Back in 1990, there was a massive crossover special with all of your childhood favorites entitled Cartoon All-Stars To The Rescue. It was a noble effort to make a relatable anti-drug PSA but it’s hilariously bad. I bring this up because maybe if they had taken a hint from Episode 5 of Kaiketsu Zubat, it may have been a bit more successful.
Because honestly, this episode is essentially the badass version of Reefer Madness.
This week, it’s the Little Matchstick Girl with a twist. As it turns out, the flowers and matches sold by our token girl are a front for a cocaine dealer. Ken instantly rushes to get her out of the situation but there’s a problem: she’s in on it, and the kind uncle who takes care of her is Crimson Spider, the head of the whole operation!
So why is this a badass Reefer Madness alternative when it has to do with cocaine instead marijuana? Because it is Zubat and therefore, automatically superior to all.
But seriously, I have to give the show massive props for actually tackling a drug-related subject matter. Remember that Zubat made in the 70s, a time when cocaine was the hottest new thing on the streets and a growing epidemic. And while it slightly overdoes it by showing jail cells filled with blue-lit coke addicts, it’s still a powerful image for any children watching. The only other show to really touch on this was 1977’s JAKQ Dengeki Tai where Kenji Oba guest-stars as a drug-addicted character. I wish more shows had tackled it, but that’s a whole other article waiting to happen.
It’s because of that spotlight that I find this episode slightly lacking. It’s pretty standard fare for Zubat otherwise: we’re reminded of how utterly horrible Midori and Osamu are as traveling companions. (I call them the Poor Man’s Mitsuko and Masaru from Kikaider.) Our expert this week is a charming billiards player who is promptly defeated through the power of editing. The boss, Crimson Spider, turns out to be a complete monster and the usual bits of hilarity and action ensue.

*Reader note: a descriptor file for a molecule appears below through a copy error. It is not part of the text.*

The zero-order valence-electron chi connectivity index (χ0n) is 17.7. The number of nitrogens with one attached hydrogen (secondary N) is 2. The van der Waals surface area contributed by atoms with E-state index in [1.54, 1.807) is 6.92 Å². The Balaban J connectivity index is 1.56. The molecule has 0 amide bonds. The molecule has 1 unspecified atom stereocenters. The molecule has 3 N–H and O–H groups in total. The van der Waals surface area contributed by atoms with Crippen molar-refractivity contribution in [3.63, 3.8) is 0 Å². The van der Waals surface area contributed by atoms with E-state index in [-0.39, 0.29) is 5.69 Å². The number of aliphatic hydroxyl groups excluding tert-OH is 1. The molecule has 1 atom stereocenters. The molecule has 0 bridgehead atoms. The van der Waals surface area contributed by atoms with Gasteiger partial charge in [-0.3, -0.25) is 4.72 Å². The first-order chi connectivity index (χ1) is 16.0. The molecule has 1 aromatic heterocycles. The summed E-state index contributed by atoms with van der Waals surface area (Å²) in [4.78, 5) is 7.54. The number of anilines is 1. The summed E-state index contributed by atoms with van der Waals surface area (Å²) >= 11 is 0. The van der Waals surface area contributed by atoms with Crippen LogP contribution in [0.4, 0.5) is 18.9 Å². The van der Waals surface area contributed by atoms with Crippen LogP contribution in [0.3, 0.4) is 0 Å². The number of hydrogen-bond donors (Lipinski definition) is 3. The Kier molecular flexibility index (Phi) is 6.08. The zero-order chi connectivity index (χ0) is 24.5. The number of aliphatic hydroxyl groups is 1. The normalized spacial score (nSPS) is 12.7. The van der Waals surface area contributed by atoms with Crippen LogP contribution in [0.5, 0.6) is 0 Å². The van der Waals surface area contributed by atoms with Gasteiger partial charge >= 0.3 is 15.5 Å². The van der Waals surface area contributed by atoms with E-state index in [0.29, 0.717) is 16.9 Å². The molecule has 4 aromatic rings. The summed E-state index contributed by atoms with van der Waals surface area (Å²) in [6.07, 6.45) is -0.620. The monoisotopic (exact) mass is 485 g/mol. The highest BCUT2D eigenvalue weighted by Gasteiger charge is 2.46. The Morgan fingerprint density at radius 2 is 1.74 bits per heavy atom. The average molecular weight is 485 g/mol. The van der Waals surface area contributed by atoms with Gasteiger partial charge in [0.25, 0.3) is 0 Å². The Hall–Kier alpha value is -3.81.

This is one of the rare occasions where I wish they’d done a bit more with this episode. The fight with the billiard expert is surprisingly well done, being played completely straight without any effects. However, it’s too damned short! He’s one of the more remarkable Dakkar agents thus far and I’d have loved to see some actual suspense for that climax.
Speaking of which, I really wish that Crimson Spider hadn’t been rotten to the core. The problem with formulaic shows like Zubat is that there comes a point where the path to the ending locks in place, otherwise known as a “triggered flag”. When this happens, there may be some cool variations, but any sort of risk or suspense fades as things reach their inevitable conclusion.
Usually, this gets forgiven or overlooked because of Hiroshi Miyauchi’s on-screen presence and charisma, but this time, I wish the stakes had been a bit higher. The whole plot twist with Crimson Spider was a really wasted opportunity. I would have loved to see some shred of humanity or implication that he’d actually cared for the match girl. Alas.
But speaking of Miyauchi, everyone here at TokuNet is pretty much unanimous that our hero is one of a kind. This episode is no exception as Ken Hayakawa gets one of the best introductions to date. I mean who else can call themselves “The Janitor Of Hell” and manage an intimidating aura?
But an interesting thing to note about Ken’s trademark wandering guitar intros though: it’s a variation of a trope commonly used in various jidai-geki or period productions. More often than not, you’d have a samurai dramatically wander in, riding a wave of tension with a dramatic speech before proceeding to destroy the bad guys of the week.
Most of the shows produced by the late, great Toru Hirayama took this and ran with it. In Kikaider, we have Jiro playing his guitar from the highest possible place nearby, Kamen Rider V3 randomly comes out of trains… it goes on. This is a trait that even comes up in anime! Case in point, the infamous speeches of Rom Stol from Machine Robo: Revenge of Chronos. They need to be seen to be believed.
I’ve best described Zubat to friends as Akira Kurosawa’s Yojimbo Meets Kamen Rider. By that I mean a fusion of elements from the American Western and jidai-geki (which is what Yojimbo was known and loved for – Seriously, go watch it on Hulu) and Tokusatsu hero tropes. As such, this is an episode which actually exemplifies this concept. You could take out Ken needing to transform into Zubat and it’d be a modern wandering samurai show.
But it’s the charm of the whole thing that makes you realize you’d really be losing something if you took those superhero elements from the equation. Decades later, Kaiketsu Zubat still remains to be in a league of its own.
Every Wednesday The Tokusatsu Network staff members review every episode of a tokusatsu series. To see previous episode reviews, visit our Reviews page.